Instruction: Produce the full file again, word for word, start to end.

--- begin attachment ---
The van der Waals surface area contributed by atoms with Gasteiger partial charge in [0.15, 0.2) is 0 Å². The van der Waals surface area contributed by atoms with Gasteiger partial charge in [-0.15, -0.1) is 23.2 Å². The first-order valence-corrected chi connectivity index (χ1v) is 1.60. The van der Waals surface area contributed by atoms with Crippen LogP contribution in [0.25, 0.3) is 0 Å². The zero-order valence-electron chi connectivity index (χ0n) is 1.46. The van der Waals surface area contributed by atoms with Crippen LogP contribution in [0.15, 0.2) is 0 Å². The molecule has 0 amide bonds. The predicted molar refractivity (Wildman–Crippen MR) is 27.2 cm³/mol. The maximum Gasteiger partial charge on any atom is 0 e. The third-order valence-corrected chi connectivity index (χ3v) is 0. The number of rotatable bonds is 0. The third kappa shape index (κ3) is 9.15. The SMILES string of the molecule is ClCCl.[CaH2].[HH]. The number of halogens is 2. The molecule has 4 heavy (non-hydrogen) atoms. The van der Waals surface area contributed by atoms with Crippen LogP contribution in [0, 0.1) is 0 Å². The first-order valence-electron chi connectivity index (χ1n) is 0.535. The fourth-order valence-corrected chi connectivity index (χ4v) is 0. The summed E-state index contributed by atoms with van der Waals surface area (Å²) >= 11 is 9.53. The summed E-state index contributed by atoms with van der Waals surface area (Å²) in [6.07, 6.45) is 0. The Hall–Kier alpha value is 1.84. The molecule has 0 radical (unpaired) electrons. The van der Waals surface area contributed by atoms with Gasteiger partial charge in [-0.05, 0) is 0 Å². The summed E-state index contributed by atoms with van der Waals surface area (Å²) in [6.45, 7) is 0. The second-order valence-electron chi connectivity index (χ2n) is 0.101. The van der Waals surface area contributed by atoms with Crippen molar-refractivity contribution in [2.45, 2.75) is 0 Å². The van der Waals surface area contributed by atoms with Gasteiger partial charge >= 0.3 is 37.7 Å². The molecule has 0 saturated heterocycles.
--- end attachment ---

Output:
The van der Waals surface area contributed by atoms with Gasteiger partial charge in [0.15, 0.2) is 0 Å². The van der Waals surface area contributed by atoms with Gasteiger partial charge in [-0.15, -0.1) is 23.2 Å². The first-order valence-corrected chi connectivity index (χ1v) is 1.60. The van der Waals surface area contributed by atoms with Crippen LogP contribution in [0.25, 0.3) is 0 Å². The zero-order valence-electron chi connectivity index (χ0n) is 1.46. The van der Waals surface area contributed by atoms with Crippen LogP contribution in [0.15, 0.2) is 0 Å². The molecule has 0 amide bonds. The predicted molar refractivity (Wildman–Crippen MR) is 27.2 cm³/mol. The maximum Gasteiger partial charge on any atom is 0 e. The third-order valence-corrected chi connectivity index (χ3v) is 0. The number of rotatable bonds is 0. The third kappa shape index (κ3) is 9.15. The SMILES string of the molecule is ClCCl.[CaH2].[HH]. The number of halogens is 2. The molecule has 4 heavy (non-hydrogen) atoms. The van der Waals surface area contributed by atoms with Crippen LogP contribution in [0, 0.1) is 0 Å². The first-order valence-electron chi connectivity index (χ1n) is 0.535. The fourth-order valence-corrected chi connectivity index (χ4v) is 0. The summed E-state index contributed by atoms with van der Waals surface area (Å²) >= 11 is 9.53. The summed E-state index contributed by atoms with van der Waals surface area (Å²) in [6.07, 6.45) is 0. The Hall–Kier alpha value is 1.84. The molecule has 0 radical (unpaired) electrons. The van der Waals surface area contributed by atoms with Gasteiger partial charge in [-0.05, 0) is 0 Å². The summed E-state index contributed by atoms with van der Waals surface area (Å²) in [6.45, 7) is 0. The second-order valence-electron chi connectivity index (χ2n) is 0.101. The van der Waals surface area contributed by atoms with Crippen molar-refractivity contribution in [2.45, 2.75) is 0 Å². The van der Waals surface area contributed by atoms with Gasteiger partial charge >= 0.3 is 37.7 Å². The molecule has 0 saturated heterocycles.